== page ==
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I have a continuous variable whose range is within $[-1, 1]$. I want to map the values of this variable to the range $[0, 1]$ instead. What I do is I add the value of $1$ to the the variable and divide the result by $2$`.

To me, this looks like a linear, valid and invertible operation meaning that the mapping is one-to-one between the domain and the co-domain of this operation/function.

I wonder, is my intuition correct? I would appreciate if someone can clarify this.

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  • $\begingroup$ See the MathJax reference for tips on editing mathematical formulae/content. $\endgroup$ – Devashsih Kaushik Oct 31 '18 at 14:45
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    $\begingroup$ Technically the function is affine rather than linear. $\endgroup$ – Matt Oct 31 '18 at 14:46
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    $\begingroup$ @Matt To be fair, the term "linear", in the context of continuous functions of a single variable, can instead refer to those functions of the form $f\left(x\right) = ax + b$. However, since the OP called it a "linear operation", I agree that this frames it in such a way that it should indeed be called affine. $\endgroup$ – Sam Streeter Oct 31 '18 at 15:13
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Yes your intuition is correct, in more detail what you've done is defined a one-to-one and onto function $f: [-1,1] \to [0,1] $ where $f(x) =\frac{x+1}{2}$.

If you want to check that is in Infact invertible you can try solving the equation $ x=\frac{y+1}{2} $ where $x$ is the original input, and y is the output of the function $f(x)$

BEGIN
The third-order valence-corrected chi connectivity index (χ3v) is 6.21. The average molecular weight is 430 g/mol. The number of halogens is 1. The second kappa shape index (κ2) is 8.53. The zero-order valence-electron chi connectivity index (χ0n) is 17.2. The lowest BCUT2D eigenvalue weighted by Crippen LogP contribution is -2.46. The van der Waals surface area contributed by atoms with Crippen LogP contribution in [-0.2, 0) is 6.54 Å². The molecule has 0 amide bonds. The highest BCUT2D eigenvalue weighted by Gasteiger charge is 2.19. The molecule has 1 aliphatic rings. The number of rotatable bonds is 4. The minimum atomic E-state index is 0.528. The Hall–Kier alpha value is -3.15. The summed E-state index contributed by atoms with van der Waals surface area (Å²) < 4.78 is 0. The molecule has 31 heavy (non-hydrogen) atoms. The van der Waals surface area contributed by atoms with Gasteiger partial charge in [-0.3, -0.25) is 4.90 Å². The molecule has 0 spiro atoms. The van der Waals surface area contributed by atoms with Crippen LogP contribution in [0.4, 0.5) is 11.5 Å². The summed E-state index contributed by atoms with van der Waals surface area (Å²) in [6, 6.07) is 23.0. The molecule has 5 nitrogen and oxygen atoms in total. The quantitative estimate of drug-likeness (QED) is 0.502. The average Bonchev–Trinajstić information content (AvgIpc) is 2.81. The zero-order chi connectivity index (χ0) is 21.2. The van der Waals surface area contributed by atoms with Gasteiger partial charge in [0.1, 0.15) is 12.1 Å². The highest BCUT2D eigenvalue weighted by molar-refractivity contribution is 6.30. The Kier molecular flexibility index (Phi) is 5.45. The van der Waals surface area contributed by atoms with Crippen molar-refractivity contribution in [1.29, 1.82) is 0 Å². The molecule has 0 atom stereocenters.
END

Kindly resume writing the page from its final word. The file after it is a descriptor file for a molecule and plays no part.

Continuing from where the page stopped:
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Yes, your intuition is correct. To be precise, you are describing the function $$f: [-1,1] \rightarrow [0,1],$$ $$f\left(x\right) = \frac{x+1}{2},$$ which is bijective and has inverse $$g: [0,1] \rightarrow [-1,1],$$ $$g\left(y\right) = 2y-1.$$

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  • $\begingroup$ Both your answer and C. Grant's answer are satisfactory for me. However, I want the other person to gain the privilege of commenting so I marked his answer as the final answer :) I Hope you don't mind $\endgroup$ – Amir Oct 31 '18 at 14:51
  • $\begingroup$ Ah, that's nice of you! Yes, I'm happy for you to spread the reps. I was initially a bit suspicious of their answer being so similar to mine, even in the wording, but I think that's just because there's a pretty canonical response here that we've both used, and their reasoning for the inverse is different, so fair enough. $\endgroup$ – Sam Streeter Oct 31 '18 at 14:57

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